Lunar eclipse

We were fortunate to have good weather when North America was treated to a full lunar eclipse this morning. It was expected to occur an hour or more before sunrise, as the moon set in the west. Using PhotoPills as a planning tool, I didn’t think I’d have a great view from my backyard, so I arranged to meet a colleague at a location on the Dartmouth campus – a location that has a great view to the west, with Dartmouth’s iconic Baker Tower in frame.

The moon, at upper right, during a full lunar eclipse – Baker Tower and the Dartmouth campus.
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Hunter’s moon

Full moon and fall foliage.

I was out at sunset tonight, driving some of the back roads of Hanover and Lyme, New Hampshire… just to see what I might encounter. Many of the trees are at their peak fall color, and I thought I might find some interesting scenes during the late-afternoon glow. I headed out too late, though, and the sun had set on the interesting locations… but as I rolled along a dirt road I suddenly pulled to a stop when a huge yellow moon appeared over a grassy meadow.

I waded into the grass and attempted to capture the incredible beauty of this moment… but my photos can’t even come close. The chill of the fall evening was settling in fast, the fall foliage retained a bit of post-sunshine glow, the moon seemed extra-large, and the sky had that deep blue only possible at twilight. I had no tripod along, but managed some hand-held photos.

As a photographer the challenge was clear: my eyes have much greater dynamic range than the camera can capture. I was able to see and enjoy the colors of the fall foliage and the detail in the moon – but the camera could only expose properly for the foliage or the moon. I bracketed the exposure in hopes of an HDR merge later, at home… but I’m still learning the Canon R5 and bracketed via ISO and, duh, that was pointless. (The HDR photos were full of noise.)

I hopped back in the car and headed further along the dirt road, deeper into the forest, deeper into the night. Again I encountered something worthy of a sudden stop … a beautiful barred owl, perched perfectly on a branch beside the road. I could not wish for a better photographic pose… except that it was now so dark (even with my high beams focused on it) that every photo I took was more noise than owl. Someday… some day I will capture good photos of an owl!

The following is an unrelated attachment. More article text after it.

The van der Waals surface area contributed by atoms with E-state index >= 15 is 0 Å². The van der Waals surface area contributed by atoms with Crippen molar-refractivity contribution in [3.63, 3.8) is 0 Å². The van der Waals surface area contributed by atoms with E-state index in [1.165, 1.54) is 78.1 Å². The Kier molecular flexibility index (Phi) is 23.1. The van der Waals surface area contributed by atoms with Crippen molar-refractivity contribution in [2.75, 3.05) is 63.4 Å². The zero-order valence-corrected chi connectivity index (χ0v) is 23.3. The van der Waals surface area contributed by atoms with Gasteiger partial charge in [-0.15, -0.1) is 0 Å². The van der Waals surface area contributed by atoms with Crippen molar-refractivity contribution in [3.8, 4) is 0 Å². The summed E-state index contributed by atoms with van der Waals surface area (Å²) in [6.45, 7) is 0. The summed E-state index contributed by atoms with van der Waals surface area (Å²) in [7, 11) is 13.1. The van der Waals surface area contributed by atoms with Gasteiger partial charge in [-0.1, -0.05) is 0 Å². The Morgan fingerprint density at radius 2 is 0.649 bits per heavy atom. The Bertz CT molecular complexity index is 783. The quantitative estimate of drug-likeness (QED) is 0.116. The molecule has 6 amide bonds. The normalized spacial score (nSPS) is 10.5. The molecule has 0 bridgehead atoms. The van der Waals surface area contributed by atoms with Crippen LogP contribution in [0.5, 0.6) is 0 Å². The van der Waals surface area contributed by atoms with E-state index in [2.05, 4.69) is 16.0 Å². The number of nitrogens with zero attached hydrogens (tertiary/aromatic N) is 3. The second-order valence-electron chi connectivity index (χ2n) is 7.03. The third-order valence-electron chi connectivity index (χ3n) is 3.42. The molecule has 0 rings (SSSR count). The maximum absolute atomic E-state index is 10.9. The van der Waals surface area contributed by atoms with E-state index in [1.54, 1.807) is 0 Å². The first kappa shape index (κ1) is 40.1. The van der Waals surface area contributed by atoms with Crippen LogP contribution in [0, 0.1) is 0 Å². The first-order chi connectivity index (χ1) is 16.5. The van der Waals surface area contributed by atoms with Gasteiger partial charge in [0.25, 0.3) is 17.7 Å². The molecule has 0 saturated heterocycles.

Meanwhile, let’s enjoy the full moon. Technically, the full moon occurs tomorrow afternoon (around 4pm EDT on 9 October)… so we’ll have two nights of a moon that appears full.

Lunar eclipse

A glimpse too late.

I woke suddenly as the cat jumped onto the bed and leapt over my face to get to the other side. He likes that side, as it makes a good vantage point to look out the window and survey his territory. Following his gaze, I noted it was still quite dark – too dark to be yet awake – but with a sky more clear than had been forecast. I rolled over for a better angle and, yes, there she was, the full moon setting into the west. A partial lunar eclipse had begun a couple hours earlier, and I was fortunate to be able to see it still underway. Apparently, this was the longest eclipse of its kind in 580 years.

By the time I fetched my cameras – I was unprepared because the forecast was for clouds and even some snowfall – the moon had settled behind thick clouds. I waited, not too patiently I might add, because the eclipse was rapidly fading behind those clouds. When the moon re-emerged, I snapped a quick photo in which you can barely discern the remaining eclipsed portion at lower right.

At the tail end of a lunar eclipse, the remaining occluded portion of the moon is visible but also occluded by a bit of cloud.

The moon disappeared behind more clouds and the branches of a leafless tree. When it reemerged, and I had relocated outdoors, the beaver moon shone again in its full glory. Exposure was tricky, and I never got it right before the moon set behind its final cloud bedding for the night.

Full moon setting after a lunar eclipse.

I used a Nikon D500 with a Nikon 200-500mm f5.6 lens. For more impressive photos – from better prepared, better located, better skilled photographers, check out this space.com site.